The final stage is the test phase, where we roll out the solution to the larger population using the best solutions identified during the pilot phase.
But of course, none of it would really make any sense without empathizing with our stakeholders. With automation, IOT and AI gradually encroaching our work territories, the only few traits left for us as human beings first and as HR professionals later, is to put ourselves in other peoples’ shoes and relate to their experiences. Only then will we be able to make a difference to their lives. Needless to say, this behaviour is a pertinent factor of our leadership styles as well. The erstwhile top-down approach is waning as we speak. Today’s design-driven organizations demand more nuanced leadership style.
Let’s take a look at four popular examples from Bollywood that are easy to relate to. As much as it is loathed for its unwarranted extravagance and narcissism, Bollywood, in pockets, does have leaders, who combine their leadership styles with a design-driven approach to create magic. At the core of the success of all these personalities a sense of empathy wins hands down.
Aamir Khan, the relevant questions guy, has always been known to have a macro perspective on issues. The ability to lift himself as an actor/producer/decision-maker to get a 30000 feet exploratory view helps him find the right answers before agreeing or disagreeing to do a project.
There is a reason why aspiring independent film-makers look up to film-maker Anurag Kashyap and the production house (Phantom Films) that he is part of -. They have been known for cultivating a culture and environment that fosters fresh talent and creativity with calculated risk-taking.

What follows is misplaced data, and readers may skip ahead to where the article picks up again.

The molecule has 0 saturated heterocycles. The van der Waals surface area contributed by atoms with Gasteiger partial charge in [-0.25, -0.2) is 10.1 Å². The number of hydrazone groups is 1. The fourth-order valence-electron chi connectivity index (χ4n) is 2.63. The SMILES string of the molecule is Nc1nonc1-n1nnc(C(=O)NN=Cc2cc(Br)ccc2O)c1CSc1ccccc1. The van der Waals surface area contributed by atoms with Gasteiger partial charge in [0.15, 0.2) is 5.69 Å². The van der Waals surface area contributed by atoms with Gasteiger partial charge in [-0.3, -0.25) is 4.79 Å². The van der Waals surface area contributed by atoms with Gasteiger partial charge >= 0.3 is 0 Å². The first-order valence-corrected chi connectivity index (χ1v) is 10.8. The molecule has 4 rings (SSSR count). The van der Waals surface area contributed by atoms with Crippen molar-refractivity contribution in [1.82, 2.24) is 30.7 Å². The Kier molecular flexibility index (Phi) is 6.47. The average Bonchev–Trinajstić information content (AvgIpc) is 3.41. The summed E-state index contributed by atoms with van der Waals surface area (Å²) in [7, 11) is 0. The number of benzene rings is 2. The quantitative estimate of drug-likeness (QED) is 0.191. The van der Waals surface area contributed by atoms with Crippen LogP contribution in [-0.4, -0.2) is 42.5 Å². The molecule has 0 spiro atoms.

Karan Johar, who helms the affairs at Dharma Productions, juggles many hats. One among those is that of a Coach/Mentor. He is known for being alongside his team in the middle of all the action and getting his hands dirtied on the field. Playing the role of a coach has built respect, empathy and enthusiasm as he gets to witness all the hard work up close and personal. This assists him to connect with his employees in a new way.
The best stories are often told with simplicity with a human-centric approach, stripping away things that don’t matter. What you are left with is a story worth its weight in pure gold. That basically has been the secret to Rajkumar Hirani’s success. We spoke earlier of assessing a situation from a 30000 feet view. But it takes a special skill to understand the nuances across levels all the way to ground zero. And that is what sets Raju Hirani apart from the rest.
As torchbearers of change and organizational development (OD), it is imperative that our leadership style adopts a design-driven approach – one that helps paint a picture of the Promised Land and at the same time, emboldens our team with the courage to reach there. And it all starts when we start giving a F@*k.
Author – Sahil Nayar is a Human Capital Professional working at a leading professional services firm in the country. He is a key note speaker and panelist at various Industry associations and educational institutes. Views are his own.